Struggling with cellulite and lumpy belly fat? You're not alone. This may come as a surprise, but up to 90 percent of women have stomach dimples and uneven "orange-peel" skin. The dreaded cellulite can affect your confidence and self-esteem. But it doesn't have to be this way — there are a couple of things you can do to minimize its appearance.
It's not possible to completely eliminate cellulite. However, there are a few steps you can take to diminish its appearance and achieve firmer skin.
What Causes Lumpy Belly Fat?
The exact cause of cellulite is unknown. Researchers believe that it may result from genetic, environmental, hormonal or lifestyle factors.
The journal Menopause Review, for example, suggests that estrogen and progesterone — the primary female sex hormones — have a direct impact on skin appearance. Their levels decrease during menopause, which, in turn, affects collagen and elastin production. This can lead to the appearance of cellulite on the stomach, thighs, arms and other areas.
Fill Up on Anti-Inflammatory Foods
As the Internal Dermal Institute points out, inflammation plays a role in the appearance of cellulite. The normal inflammatory process may cause gaps to appear in the dermis and promote fluid buildup in your tissues. Poor circulation and exposure to toxins only make things worse.
If you're trying to get rid of cellulite, fill up on anti-inflammatory foods. Fresh fruits, nuts, leafy greens, extra virgin olive oil and fatty fish, such as salmon and tuna, may help reduce swelling and improve the appearance of your skin. Fried foods, processed meats, soft drinks and refined carbs have the opposite effect.
Exfoliate Your Skin With Coffee
Cellulite creams and lotions rarely work, at least in the long run. If they worked, cellulite wouldn't be a cause of stress for millions of women worldwide. Consider trying alternative therapies to banish lumpy belly fat and regain your confidence.
A homemade coffee scrub might actually be the best way to get rid of belly fat and cellulite. A study published in the Annals of Dermatology in 2015 found that subjects who applied a slimming cream containing 3.5 percent water-soluble caffeine and herbal extracts on their skin experienced a 1.7 percent reduction in thigh circumference and a 2.3 percent reduction in upper arm circumference in just six weeks. Their skin appearance also improved.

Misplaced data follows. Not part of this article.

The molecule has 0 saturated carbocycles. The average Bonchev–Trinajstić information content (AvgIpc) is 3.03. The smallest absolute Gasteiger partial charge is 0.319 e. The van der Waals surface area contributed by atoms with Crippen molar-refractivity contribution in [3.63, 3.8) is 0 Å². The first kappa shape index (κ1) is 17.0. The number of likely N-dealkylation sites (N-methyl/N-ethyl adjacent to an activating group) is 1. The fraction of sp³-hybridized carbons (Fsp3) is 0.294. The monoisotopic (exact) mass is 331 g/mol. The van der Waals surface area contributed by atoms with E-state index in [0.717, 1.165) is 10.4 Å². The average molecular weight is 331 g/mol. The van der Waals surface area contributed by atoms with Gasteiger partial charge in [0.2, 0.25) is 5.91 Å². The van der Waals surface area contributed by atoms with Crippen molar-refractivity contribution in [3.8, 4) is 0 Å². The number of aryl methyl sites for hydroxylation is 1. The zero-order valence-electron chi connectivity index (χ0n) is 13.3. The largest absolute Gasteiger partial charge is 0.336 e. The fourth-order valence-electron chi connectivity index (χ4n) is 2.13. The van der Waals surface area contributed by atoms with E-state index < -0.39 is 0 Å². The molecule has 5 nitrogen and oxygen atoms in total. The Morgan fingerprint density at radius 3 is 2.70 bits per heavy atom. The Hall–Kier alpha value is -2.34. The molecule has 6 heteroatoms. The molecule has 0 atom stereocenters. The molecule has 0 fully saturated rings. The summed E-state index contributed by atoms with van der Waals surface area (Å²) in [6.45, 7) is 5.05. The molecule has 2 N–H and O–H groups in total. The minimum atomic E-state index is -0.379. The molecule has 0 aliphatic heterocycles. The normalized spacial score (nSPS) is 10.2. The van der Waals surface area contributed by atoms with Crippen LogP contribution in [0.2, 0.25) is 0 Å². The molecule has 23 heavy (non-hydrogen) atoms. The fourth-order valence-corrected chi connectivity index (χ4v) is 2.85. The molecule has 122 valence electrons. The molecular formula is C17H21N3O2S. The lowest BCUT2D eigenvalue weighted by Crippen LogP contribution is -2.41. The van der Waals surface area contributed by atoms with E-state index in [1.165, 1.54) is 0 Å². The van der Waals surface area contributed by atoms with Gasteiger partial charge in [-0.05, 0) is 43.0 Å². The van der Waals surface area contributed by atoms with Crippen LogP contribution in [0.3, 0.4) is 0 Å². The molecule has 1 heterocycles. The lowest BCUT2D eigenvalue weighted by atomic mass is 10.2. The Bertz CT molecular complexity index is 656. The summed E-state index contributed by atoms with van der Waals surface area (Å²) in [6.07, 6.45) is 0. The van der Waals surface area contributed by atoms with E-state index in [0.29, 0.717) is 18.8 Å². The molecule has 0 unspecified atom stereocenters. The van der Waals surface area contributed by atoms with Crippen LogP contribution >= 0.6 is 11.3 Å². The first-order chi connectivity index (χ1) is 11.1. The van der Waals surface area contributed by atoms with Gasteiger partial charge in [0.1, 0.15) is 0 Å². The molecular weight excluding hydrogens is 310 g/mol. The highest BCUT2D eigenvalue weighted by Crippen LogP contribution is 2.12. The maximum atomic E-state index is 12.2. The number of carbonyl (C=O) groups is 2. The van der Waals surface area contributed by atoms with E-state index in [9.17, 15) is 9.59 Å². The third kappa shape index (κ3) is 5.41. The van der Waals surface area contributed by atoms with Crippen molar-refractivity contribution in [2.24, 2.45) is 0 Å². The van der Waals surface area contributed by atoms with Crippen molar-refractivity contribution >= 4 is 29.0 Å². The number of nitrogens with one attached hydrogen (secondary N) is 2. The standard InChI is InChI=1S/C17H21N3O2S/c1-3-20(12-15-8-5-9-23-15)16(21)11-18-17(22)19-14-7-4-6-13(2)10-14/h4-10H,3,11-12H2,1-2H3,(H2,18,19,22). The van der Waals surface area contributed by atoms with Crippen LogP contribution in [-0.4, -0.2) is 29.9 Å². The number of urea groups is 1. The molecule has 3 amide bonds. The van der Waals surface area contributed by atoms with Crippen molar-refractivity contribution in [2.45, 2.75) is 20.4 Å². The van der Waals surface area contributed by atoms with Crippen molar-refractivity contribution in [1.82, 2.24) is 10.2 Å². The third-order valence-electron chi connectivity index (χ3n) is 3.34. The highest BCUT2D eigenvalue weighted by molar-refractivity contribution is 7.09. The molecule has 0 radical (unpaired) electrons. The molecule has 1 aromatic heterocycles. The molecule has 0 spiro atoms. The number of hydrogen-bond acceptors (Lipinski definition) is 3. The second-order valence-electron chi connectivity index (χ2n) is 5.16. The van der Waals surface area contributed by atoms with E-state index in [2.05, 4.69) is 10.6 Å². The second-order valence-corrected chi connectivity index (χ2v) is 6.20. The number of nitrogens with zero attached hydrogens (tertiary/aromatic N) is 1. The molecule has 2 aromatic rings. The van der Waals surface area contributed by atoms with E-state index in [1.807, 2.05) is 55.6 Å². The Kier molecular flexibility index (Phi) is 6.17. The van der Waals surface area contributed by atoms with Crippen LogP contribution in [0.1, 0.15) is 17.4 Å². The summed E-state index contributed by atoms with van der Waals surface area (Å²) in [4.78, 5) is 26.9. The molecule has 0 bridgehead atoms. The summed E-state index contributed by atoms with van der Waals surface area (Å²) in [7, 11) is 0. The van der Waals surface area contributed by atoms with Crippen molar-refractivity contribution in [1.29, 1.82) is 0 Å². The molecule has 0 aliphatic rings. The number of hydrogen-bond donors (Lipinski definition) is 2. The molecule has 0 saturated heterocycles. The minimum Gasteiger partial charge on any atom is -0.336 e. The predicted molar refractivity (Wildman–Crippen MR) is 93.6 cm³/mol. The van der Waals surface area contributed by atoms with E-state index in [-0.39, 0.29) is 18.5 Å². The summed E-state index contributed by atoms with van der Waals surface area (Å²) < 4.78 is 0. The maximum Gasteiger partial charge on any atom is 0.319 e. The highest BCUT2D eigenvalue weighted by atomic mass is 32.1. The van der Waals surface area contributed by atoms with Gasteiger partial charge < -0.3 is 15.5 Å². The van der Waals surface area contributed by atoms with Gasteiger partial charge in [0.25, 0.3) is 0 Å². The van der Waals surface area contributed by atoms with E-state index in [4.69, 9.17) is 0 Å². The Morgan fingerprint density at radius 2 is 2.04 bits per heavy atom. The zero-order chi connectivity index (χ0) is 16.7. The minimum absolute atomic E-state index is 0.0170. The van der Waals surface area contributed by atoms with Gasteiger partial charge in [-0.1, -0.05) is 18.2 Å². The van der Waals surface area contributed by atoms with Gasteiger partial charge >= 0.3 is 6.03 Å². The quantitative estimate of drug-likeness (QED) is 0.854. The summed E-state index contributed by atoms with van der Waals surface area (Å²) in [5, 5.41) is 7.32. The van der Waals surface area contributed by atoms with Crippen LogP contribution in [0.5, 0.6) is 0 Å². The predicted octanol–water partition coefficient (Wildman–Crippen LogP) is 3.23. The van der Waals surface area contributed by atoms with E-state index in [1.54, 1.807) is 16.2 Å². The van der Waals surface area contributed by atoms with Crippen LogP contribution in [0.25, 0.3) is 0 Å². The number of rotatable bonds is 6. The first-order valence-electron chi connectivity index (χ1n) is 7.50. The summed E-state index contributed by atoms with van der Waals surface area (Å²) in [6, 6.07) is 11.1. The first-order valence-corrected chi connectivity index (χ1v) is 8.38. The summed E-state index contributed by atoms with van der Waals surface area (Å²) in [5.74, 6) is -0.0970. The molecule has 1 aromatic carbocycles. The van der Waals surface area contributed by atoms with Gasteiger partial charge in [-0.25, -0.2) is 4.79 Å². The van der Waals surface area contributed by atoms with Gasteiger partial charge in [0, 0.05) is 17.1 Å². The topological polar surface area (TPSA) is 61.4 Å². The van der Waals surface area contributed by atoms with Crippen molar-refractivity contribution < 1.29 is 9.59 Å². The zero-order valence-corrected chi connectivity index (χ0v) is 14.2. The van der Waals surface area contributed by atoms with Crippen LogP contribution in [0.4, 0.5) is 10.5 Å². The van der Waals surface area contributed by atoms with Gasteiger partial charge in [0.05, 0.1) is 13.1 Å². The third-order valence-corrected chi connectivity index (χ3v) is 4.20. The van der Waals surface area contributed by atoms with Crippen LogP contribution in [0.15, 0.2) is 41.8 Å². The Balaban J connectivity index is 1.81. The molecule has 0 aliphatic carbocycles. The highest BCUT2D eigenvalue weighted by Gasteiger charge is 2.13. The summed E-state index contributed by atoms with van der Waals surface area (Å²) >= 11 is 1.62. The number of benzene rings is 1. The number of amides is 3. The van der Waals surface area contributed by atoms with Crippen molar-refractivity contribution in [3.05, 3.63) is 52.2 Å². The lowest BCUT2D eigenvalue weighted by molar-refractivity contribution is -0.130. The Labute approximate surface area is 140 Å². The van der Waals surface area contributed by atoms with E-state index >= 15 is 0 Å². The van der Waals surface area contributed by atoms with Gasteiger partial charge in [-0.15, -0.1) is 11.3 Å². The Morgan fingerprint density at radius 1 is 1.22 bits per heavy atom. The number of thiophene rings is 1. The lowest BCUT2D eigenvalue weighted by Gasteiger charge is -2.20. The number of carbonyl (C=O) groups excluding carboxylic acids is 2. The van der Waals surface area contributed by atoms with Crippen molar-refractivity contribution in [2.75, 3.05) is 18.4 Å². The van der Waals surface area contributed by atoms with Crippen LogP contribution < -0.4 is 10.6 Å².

Another study, which was featured in Clinical, Cosmetic and Investigational Dermatology in 2014, suggests that caffeine may help reduce cellulite by stimulating lipolysis — the breakdown of fat cells (triglycerides). When combined with a healthy diet and other fat-burning ingredients, its benefits are even greater. Simply mix fresh coffee grounds with hot water, honey and coconut oil, massage it into your skin and rinse thoroughly.
Train Smart to Banish Cellulite
Regular exercise won't eliminate cellulite, but it can reduce stubborn fat, balance your hormones and improve blood flow. As a result, your skin will become firmer and less dimpled.
Some workouts are better than others when it comes to fat loss. High-intensity interval training (HIIT), for instance, burns fat and revs up your metabolism. According to a 2016 study featured in The Journal of Sports Medicine and Physical Fitness, this training method is more effective than conventional workouts for reducing visceral fat.
Have Realistic Goals
There are plenty of diets, skin care products and exercises to get rid of cellulite, but none of them can completely eliminate those dimples. They can, however, minimize their appearance and improve your skin tone.
Anti-cellulite creams and lotions, for example, tighten the top layer of your skin, making it look firmer. Regular exercise improves blood and oxygen flow while burning fat. An antioxidant-rich diet can reduce free radical damage and help keep your skin young.
Clean eating combined with high-intensity and strength training, massage and proper hydration can make all the difference. Just make sure you have realistic goals. Remember, cellulite affects men and women of all sizes and shapes, so it's nothing to be ashamed of.
- American Journal of Clinical Dermatology: Cellulite: An Evidence-Based Review
- Advances in Dermatology and Allergology: Cellulite: A Cosmetic or Systemic Issue? Contemporary Views on the Etiopathogenesis of Cellulite
- Termedia: Cellulite in Menopause
- Dermal Institute: What Is Cellulite?
- Harvard Health Publishing: Foods That Fight Inflammation
- Annals of Dermatology: Efficacy of Slimming Cream Containing 3.5% Water-Soluble Caffeine and Xanthenes for the Treatment of Cellulite
- Dovepress: An Integral Topical Gel for Cellulite Reduction
- The Journal of Sports Medicine and Physical Fitness: Eight Weeks of a Combination of High-Intensity Interval Training and Conventional Training Reduce Visceral Adiposity and Improve Physical Fitness
- American Journal of Physiology, Endocrinology and Metabolism: Metabolic and Hormonal Responses to Isoenergetic High-Intensity Interval Exercise and Continuous Moderate-Intensity Exercise
- Journal of Diabetes Research: Short-Term High-Intensity Interval Training on Body Composition and Blood Glucose in Overweight and Obese Young Women
- The University of New Mexico: HIIT Training for Fast, Efficient Fat Loss
- Journal of Lifestyle Medicine: The Role of Functional Foods in Cutaneous Anti-Aging